LDO voltage regulator replacement for the LM2936?

Thread Starter

Adamelli

Joined Sep 14, 2020
29
I searched, "LDO Voltage Regulator" in Google. Went on Mouser (second link). Refined search results based on the criteria.

Also applied, "in stock" + "active" + "normally stocked":
https://www.mouser.com/Semiconducto...scv7Zgjdhub?P=1z0wsmtZ1z0shyuZ1z0wa29Z1z0z7pt

Unfortunately, there are none with the SOT-223-4 package.

Further restricting to 0.5-15 uA quiescent current, and sorted by price: https://www.mouser.com/Semiconducto...Z1yf9yyfZ1y9kwq8Z1yczb6vZ1ycyxqd&Ns=Pricing|0

I'm confused why all the chips besides the LM2936 and siblings are less costly...
 
Last edited:

Papabravo

Joined Feb 24, 2006
17,300
I searched, "LDO Voltage Regulator" in Google. Went on Mouser (second link). Refined search results based on the criteria.

Also applied, "in stock" + "active" + "normally stocked":
https://www.mouser.com/Semiconducto...scv7Zgjdhub?P=1z0wsmtZ1z0shyuZ1z0wa29Z1z0z7pt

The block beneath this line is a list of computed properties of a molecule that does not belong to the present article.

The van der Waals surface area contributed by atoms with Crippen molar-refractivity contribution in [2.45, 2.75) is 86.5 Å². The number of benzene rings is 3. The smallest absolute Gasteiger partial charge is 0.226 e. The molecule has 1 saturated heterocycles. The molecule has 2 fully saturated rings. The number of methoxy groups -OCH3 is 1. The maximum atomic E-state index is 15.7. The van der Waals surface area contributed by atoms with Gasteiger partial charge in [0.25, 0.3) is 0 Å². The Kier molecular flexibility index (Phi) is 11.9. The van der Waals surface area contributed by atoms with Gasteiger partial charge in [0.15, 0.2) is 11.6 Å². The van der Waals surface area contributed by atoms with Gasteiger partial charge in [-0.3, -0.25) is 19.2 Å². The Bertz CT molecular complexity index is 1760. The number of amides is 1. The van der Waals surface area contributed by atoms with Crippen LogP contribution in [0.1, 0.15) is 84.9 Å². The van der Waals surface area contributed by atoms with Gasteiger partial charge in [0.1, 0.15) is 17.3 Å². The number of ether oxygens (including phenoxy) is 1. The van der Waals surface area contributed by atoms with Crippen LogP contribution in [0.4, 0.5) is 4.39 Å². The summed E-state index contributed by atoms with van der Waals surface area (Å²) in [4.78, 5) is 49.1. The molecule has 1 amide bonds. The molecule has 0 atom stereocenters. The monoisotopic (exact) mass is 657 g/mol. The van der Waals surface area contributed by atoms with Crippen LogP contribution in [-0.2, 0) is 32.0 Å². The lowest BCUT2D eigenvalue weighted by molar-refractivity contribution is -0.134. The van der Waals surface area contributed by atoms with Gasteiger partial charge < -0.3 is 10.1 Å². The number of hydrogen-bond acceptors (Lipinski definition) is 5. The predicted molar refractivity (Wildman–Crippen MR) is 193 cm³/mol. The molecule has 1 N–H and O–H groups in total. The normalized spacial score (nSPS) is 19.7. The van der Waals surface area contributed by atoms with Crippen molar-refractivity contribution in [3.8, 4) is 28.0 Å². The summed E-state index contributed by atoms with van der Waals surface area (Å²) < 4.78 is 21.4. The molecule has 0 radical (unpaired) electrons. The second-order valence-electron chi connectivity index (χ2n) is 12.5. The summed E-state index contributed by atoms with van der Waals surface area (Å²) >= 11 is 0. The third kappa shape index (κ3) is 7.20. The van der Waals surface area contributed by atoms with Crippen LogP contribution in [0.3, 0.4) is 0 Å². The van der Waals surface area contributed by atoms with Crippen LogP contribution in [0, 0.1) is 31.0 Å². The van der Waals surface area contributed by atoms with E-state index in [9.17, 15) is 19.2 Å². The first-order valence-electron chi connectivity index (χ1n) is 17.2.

Unfortunately, there are none with the SOT-223-4 package.

Further restricting to 0.5-15 uA quiescent current, and sorted by price: https://www.mouser.com/Semiconducto...Z1yf9yyfZ1y9kwq8Z1yczb6vZ1ycyxqd&Ns=Pricing|0

I'm confused why all the chips besides the LM2936 and siblings are less costly...
Semiconductor pricing is mostly a function of supply and demand. The more demand there is the greater the supply, the more the supply increases, the lower the marginal cost of producing more. This situation will persist for some time until the demand decreases and the supply becomes more limited and the price starts to increase as the product approaches the "End of Life". Using a "Bathtub Curve" similar to the ones used in reliability and failure analysis is an often used model for semiconductor pricing over the lifetime of a product. It may be somewhat outdated given that we seem to be nearing a "feature size" limit that invalidates Moore's Law.
 
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